Battle for a liveable wage highlights aloofness of gov't
The China Post news staffLaborers in Taiwan have been demanding a major increase in the minimum wage, but they are set to be disappointed. The Council of Labor Affairs (CLA) has tentatively decided to raise both the hourly and monthly wages, but the extent will be way below what the laborers are asking for.
August 30, 2013, 12:00 am TWN
But how much is reasonable?
The current minimum wages in Taiwan are NT$109 per hour and NT$19,047 per month. The CLA's salary evaluation committee has suggested that the wages be raised to NT$115 per hour beginning Jan. 1, 2014, and NT$19,273 per month beginning July 1, 2014. The increases have yet to be finalized, and employers may still maneuver to limit the increases.
The increased sums as they have been proposed so far aren't much. For monthly pay, it means a mere increase of NT$226 — approximately equivalent to five “biandang” if you don't eat much; or a bit more than two round trips between downtown Taipei and Tamsui on the MRT; or barely enough to pay for two visits to the doctor.
Labor activists have been asking for an increase to NT$22,639 per month, a level roughly on par with the “22K” level that many fresh university graduates are believed to be receiving for their first jobs.
Around NT$22,000 definitely isn't much for a well-educated young person. Taiwan's salary levels are notoriously low, and the current average has actually dropped compared to that of about a decade ago if inflation is taken into account.
Labor activists are accusing the Taiwan government of maintaining a “sweat shop” economy.
To be fair, when the economy is bad, it is difficult — if not impossible — to ask for more from employers. A responsible government should therefore be trying to maintain a balance, working as an intermediary between employers and the employee.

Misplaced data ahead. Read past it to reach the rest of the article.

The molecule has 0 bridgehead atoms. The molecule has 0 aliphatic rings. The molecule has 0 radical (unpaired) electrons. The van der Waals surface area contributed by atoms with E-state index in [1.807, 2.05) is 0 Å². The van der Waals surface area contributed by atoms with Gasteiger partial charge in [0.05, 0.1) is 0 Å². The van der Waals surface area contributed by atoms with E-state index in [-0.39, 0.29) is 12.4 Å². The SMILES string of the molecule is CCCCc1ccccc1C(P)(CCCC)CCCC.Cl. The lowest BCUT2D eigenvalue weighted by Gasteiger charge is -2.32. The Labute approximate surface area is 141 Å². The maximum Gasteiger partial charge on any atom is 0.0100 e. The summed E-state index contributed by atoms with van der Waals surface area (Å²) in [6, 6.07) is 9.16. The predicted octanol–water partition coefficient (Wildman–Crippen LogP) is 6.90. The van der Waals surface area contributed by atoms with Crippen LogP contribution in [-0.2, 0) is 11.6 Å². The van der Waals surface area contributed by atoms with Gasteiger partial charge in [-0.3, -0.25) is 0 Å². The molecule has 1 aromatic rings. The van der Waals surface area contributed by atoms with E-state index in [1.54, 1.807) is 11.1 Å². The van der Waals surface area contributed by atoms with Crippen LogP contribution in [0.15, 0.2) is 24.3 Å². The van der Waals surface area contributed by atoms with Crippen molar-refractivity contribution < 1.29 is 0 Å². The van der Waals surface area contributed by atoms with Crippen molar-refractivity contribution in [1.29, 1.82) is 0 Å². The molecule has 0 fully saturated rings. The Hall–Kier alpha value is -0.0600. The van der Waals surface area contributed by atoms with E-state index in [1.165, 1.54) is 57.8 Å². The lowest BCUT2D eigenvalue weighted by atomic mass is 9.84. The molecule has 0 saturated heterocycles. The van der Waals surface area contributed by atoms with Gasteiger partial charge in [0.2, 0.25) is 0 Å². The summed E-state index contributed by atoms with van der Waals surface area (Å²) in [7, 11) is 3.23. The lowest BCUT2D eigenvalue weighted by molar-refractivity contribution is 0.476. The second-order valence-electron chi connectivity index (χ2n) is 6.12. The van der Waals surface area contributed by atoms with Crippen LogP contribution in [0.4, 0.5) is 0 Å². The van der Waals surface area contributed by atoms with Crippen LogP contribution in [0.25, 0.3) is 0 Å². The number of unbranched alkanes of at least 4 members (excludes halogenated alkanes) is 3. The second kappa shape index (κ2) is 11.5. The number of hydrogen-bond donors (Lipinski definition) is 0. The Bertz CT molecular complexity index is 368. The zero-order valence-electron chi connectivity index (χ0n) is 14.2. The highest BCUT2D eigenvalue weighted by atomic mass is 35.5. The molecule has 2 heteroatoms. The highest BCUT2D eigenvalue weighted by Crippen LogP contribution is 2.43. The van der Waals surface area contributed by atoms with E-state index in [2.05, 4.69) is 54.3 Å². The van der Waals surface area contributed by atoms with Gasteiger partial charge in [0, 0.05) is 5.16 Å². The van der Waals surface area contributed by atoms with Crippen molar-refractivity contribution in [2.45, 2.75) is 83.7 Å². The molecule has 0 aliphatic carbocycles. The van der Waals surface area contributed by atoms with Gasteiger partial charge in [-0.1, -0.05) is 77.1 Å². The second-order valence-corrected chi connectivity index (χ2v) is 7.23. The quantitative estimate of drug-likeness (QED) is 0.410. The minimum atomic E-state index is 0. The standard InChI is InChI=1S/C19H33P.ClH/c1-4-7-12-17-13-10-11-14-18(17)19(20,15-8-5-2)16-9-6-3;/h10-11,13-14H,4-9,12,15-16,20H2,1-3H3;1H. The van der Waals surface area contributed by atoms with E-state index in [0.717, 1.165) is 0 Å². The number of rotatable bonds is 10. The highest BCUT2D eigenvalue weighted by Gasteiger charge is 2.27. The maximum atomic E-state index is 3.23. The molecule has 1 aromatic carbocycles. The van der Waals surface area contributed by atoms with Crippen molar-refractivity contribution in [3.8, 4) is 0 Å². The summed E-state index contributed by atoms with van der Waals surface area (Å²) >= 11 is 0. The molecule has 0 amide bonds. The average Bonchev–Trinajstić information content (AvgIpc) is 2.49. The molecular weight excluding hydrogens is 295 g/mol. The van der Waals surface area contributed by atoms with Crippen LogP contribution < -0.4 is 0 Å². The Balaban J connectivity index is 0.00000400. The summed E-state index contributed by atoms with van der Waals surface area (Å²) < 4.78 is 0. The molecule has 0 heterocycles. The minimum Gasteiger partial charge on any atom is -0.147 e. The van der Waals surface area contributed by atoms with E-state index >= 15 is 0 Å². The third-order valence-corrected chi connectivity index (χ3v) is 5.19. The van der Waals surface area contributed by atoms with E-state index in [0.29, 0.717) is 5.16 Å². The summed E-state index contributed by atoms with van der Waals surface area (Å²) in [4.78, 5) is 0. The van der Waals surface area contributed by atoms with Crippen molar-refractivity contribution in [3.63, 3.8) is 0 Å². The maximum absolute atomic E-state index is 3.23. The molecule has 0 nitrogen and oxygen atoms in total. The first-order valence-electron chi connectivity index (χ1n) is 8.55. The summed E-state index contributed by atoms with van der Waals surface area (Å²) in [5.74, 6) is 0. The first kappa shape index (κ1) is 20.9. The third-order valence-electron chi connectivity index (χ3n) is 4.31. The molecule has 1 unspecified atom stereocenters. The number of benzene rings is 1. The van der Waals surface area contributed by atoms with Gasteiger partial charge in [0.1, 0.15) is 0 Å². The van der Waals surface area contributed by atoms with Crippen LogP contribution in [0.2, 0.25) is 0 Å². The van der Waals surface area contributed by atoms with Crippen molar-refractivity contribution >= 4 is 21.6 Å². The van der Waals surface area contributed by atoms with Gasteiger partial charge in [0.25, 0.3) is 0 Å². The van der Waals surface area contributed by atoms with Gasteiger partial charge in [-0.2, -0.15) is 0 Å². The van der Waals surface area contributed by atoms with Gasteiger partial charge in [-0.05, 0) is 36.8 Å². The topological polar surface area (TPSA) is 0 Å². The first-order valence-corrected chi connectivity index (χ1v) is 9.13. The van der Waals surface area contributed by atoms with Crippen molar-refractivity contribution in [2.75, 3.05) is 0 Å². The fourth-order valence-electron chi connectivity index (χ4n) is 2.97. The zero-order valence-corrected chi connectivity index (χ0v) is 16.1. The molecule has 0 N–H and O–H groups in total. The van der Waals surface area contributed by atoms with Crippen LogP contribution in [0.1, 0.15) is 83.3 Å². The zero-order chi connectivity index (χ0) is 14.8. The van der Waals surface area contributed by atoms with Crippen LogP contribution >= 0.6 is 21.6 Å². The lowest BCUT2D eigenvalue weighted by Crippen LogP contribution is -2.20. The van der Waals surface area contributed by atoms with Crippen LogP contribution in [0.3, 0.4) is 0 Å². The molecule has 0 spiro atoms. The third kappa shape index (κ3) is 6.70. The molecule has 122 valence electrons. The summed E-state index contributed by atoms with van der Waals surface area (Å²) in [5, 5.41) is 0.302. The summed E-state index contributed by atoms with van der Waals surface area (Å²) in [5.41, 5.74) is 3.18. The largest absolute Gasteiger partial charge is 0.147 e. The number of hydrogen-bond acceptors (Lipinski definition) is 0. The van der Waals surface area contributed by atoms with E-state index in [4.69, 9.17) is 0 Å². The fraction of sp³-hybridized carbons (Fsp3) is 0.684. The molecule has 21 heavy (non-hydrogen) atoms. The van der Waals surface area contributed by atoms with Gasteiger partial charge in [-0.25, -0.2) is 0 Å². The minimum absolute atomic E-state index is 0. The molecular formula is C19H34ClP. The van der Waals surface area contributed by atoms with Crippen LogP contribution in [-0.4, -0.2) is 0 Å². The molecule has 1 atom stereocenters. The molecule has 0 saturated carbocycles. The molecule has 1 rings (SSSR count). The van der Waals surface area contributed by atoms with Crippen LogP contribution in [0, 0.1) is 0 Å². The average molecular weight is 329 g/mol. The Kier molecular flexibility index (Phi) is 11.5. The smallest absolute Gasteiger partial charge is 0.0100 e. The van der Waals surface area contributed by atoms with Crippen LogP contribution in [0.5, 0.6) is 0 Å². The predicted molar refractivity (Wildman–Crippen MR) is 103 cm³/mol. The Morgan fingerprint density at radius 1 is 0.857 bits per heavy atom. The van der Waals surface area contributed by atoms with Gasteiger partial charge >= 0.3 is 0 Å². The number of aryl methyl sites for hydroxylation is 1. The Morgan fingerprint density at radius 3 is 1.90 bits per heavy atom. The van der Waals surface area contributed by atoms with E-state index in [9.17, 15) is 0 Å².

Having said that, we don't really know where we can locate that point of balance. Every figure seems to be arbitrarily determined. We may never be sure how much is enough for laborers and how much isn't. Laborers naturally want to earn more for the same amount of work; employers want to pay less.
The purpose of the minimum wage is to prevent laborers from being exploited by their employers. In this regard, Taiwan's laborers have been under protection for years, faring better than their counterparts in Hong Kong, which only introduced a minimum wage in 2010.
The minimum wage is also designed to prevent laborers from falling below the poverty line — which is yet another arbitrarily determined figure.
The BBC earlier this year ran a report about the rising number of Taiwanese living below the poverty line. The number surged by 29 percent to a record 357,000 in 2012, compared to the level in mid-2011, according to the BBC.
The report noted that 1.78 percent of Taiwanese were living below the poverty line and on welfare, which was low compared with Western countries and much lower than its Asian neighbors, such as South Korea and Japan.
But at the same time, Taiwan allocates a much smaller budget for social welfare than such neighbors. The report said that in 2012, Taiwan spent only 3.98 percent of its GDP on social welfare, far behind South Korea's 9 percent and Japan's 22 percent.
The number of Taiwanese living below the poverty line may be low, but is it only the result of the government's unrealistic definition of the poverty line?
The figures cited by the BBC definitely show that the Taiwan government is not doing as much as it should to take care of the underprivileged.
And is the government doing as much as it should to take care of the laborers? Laborers earning the minimum wage are by definition not poor, but they definitely are not living a comfortable life.